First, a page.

Unsurprisingly, a recent Ernst & Young study showed regulation was a key concern for Swiss schemes. Half of institutions surveyed believed the effects of policies emanating from Bern were “generally negative”, while 8% said “very negative”. Few schemes felt optimistic about the future of regulation; 67% believed political influence would likely increase.
According to National Council member Guy Parmelin: “I appreciate that everything which restricts schemes’ room for manoeuvre regarding optimal and cost-effective management is regarded as unnecessary and an obstruction of the dynamics essential to the sector. However, the demand that politicians meddle as little as possible with occupational plans and leave administration to the experts goes too far.”
Parmelin is a member of the governmental Commission for Social Security and Health, responsible for the pensions sector.
He promised to continue working with the pensions industry “with the necessary diligence”, but called for the same constructive attitude from the second pillar, adding personal egos should be put aside for the benefit of general public interest.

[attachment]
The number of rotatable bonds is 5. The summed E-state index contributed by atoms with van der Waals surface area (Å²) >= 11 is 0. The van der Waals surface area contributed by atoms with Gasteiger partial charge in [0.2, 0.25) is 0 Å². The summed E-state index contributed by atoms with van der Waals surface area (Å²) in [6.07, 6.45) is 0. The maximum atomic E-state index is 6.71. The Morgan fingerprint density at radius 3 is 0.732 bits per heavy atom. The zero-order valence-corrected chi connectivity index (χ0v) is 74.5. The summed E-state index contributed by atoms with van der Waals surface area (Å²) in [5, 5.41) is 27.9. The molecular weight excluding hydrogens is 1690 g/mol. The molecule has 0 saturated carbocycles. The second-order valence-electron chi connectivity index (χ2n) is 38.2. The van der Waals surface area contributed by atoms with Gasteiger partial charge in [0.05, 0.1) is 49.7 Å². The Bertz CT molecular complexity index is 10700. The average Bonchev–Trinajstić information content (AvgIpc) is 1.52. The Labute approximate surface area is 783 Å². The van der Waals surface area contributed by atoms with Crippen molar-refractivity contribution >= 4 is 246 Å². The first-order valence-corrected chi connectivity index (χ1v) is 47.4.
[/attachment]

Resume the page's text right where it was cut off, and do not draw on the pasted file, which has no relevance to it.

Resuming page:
Ernst & Young’s survey demonstrated some willingness by schemes to work with government. Funds did not object to “justifiable” control mechanisms and requirements with 40% in favour of a solvency or stress test, provided it accounted for specific industry conditions.
Whatever the outcome of future negotiations between Swiss pension funds and their regulator, improving funding ratios will be a long battle.
As Ebeling concluded: “Even if actuarial issues such as benefits and the minimum interest rate are adjusted, there is no dramatic or fast recovery for Swiss schemes. This will be largely driven by market factors and in the current environment; there is no clear trend in bond or equity markets. Despite strong improvements in funding levels during 2009, poor returns this year have reversed that trend. Over the next few years, it will be hard for schemes to improve funding as we are unlikely to see another year like 2009.”